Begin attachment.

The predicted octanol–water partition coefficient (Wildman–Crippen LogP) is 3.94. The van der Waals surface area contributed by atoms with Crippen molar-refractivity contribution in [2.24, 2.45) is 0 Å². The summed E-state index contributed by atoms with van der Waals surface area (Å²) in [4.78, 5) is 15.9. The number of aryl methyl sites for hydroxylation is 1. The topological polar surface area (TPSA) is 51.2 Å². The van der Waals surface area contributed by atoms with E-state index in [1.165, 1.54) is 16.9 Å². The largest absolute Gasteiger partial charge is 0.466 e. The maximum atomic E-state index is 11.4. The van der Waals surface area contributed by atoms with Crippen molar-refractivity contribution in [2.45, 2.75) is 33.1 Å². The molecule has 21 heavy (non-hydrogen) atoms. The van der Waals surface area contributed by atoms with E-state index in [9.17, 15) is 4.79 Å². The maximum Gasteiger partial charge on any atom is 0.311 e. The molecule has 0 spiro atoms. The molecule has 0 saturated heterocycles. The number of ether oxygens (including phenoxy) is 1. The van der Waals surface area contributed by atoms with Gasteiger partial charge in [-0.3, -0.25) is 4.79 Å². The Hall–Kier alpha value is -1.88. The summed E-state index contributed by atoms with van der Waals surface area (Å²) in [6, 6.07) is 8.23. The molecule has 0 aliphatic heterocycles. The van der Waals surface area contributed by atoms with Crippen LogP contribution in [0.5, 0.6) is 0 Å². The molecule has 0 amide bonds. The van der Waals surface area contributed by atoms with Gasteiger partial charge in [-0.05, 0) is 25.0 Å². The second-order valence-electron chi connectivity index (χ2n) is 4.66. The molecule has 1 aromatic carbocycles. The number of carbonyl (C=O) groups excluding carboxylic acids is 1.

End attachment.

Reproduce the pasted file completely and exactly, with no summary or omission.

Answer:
The predicted octanol–water partition coefficient (Wildman–Crippen LogP) is 3.94. The van der Waals surface area contributed by atoms with Crippen molar-refractivity contribution in [2.24, 2.45) is 0 Å². The summed E-state index contributed by atoms with van der Waals surface area (Å²) in [4.78, 5) is 15.9. The number of aryl methyl sites for hydroxylation is 1. The topological polar surface area (TPSA) is 51.2 Å². The van der Waals surface area contributed by atoms with E-state index in [1.165, 1.54) is 16.9 Å². The largest absolute Gasteiger partial charge is 0.466 e. The maximum atomic E-state index is 11.4. The van der Waals surface area contributed by atoms with Crippen molar-refractivity contribution in [2.45, 2.75) is 33.1 Å². The molecule has 21 heavy (non-hydrogen) atoms. The van der Waals surface area contributed by atoms with E-state index in [9.17, 15) is 4.79 Å². The maximum Gasteiger partial charge on any atom is 0.311 e. The molecule has 0 spiro atoms. The molecule has 0 saturated heterocycles. The number of ether oxygens (including phenoxy) is 1. The van der Waals surface area contributed by atoms with Gasteiger partial charge in [-0.3, -0.25) is 4.79 Å². The Hall–Kier alpha value is -1.88. The summed E-state index contributed by atoms with van der Waals surface area (Å²) in [6, 6.07) is 8.23. The molecule has 0 aliphatic heterocycles. The van der Waals surface area contributed by atoms with Crippen LogP contribution in [0.5, 0.6) is 0 Å². The molecule has 0 amide bonds. The van der Waals surface area contributed by atoms with Gasteiger partial charge in [-0.05, 0) is 25.0 Å². The second-order valence-electron chi connectivity index (χ2n) is 4.66. The molecule has 1 aromatic carbocycles. The number of carbonyl (C=O) groups excluding carboxylic acids is 1.